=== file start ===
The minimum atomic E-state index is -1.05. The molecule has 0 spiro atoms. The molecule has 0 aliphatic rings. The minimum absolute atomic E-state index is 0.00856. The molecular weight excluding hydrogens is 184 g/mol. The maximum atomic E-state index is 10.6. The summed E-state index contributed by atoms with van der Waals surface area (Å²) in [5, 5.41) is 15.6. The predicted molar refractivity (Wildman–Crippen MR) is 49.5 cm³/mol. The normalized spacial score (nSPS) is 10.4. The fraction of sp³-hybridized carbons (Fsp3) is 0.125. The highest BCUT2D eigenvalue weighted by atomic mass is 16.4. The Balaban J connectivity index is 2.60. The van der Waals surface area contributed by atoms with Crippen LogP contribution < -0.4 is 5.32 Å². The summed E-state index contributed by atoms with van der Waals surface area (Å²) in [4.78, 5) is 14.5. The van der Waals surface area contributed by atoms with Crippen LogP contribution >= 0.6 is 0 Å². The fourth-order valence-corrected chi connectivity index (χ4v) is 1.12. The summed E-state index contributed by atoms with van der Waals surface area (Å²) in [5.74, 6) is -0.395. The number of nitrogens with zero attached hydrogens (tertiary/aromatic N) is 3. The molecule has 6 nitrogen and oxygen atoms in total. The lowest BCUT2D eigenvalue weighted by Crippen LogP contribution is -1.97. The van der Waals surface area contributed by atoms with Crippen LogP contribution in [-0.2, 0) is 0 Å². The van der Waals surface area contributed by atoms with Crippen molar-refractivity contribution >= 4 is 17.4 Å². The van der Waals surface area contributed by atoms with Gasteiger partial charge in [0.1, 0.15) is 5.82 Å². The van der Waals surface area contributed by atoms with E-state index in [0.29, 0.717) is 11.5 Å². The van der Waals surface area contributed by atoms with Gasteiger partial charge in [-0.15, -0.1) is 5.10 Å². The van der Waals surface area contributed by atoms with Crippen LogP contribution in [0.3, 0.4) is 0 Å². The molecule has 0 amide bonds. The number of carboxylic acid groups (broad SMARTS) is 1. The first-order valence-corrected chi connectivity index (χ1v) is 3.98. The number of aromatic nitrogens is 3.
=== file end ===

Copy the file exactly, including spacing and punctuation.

The minimum atomic E-state index is -1.05. The molecule has 0 spiro atoms. The molecule has 0 aliphatic rings. The minimum absolute atomic E-state index is 0.00856. The molecular weight excluding hydrogens is 184 g/mol. The maximum atomic E-state index is 10.6. The summed E-state index contributed by atoms with van der Waals surface area (Å²) in [5, 5.41) is 15.6. The predicted molar refractivity (Wildman–Crippen MR) is 49.5 cm³/mol. The normalized spacial score (nSPS) is 10.4. The fraction of sp³-hybridized carbons (Fsp3) is 0.125. The highest BCUT2D eigenvalue weighted by atomic mass is 16.4. The Balaban J connectivity index is 2.60. The van der Waals surface area contributed by atoms with Crippen LogP contribution < -0.4 is 5.32 Å². The summed E-state index contributed by atoms with van der Waals surface area (Å²) in [4.78, 5) is 14.5. The van der Waals surface area contributed by atoms with Crippen LogP contribution >= 0.6 is 0 Å². The fourth-order valence-corrected chi connectivity index (χ4v) is 1.12. The summed E-state index contributed by atoms with van der Waals surface area (Å²) in [5.74, 6) is -0.395. The number of nitrogens with zero attached hydrogens (tertiary/aromatic N) is 3. The molecule has 6 nitrogen and oxygen atoms in total. The lowest BCUT2D eigenvalue weighted by Crippen LogP contribution is -1.97. The van der Waals surface area contributed by atoms with Crippen LogP contribution in [-0.2, 0) is 0 Å². The van der Waals surface area contributed by atoms with Crippen molar-refractivity contribution >= 4 is 17.4 Å². The van der Waals surface area contributed by atoms with Gasteiger partial charge in [0.1, 0.15) is 5.82 Å². The van der Waals surface area contributed by atoms with E-state index in [0.29, 0.717) is 11.5 Å². The van der Waals surface area contributed by atoms with Gasteiger partial charge in [-0.15, -0.1) is 5.10 Å². The van der Waals surface area contributed by atoms with Crippen LogP contribution in [0.3, 0.4) is 0 Å². The molecule has 0 amide bonds. The number of carboxylic acid groups (broad SMARTS) is 1. The first-order valence-corrected chi connectivity index (χ1v) is 3.98. The number of aromatic nitrogens is 3.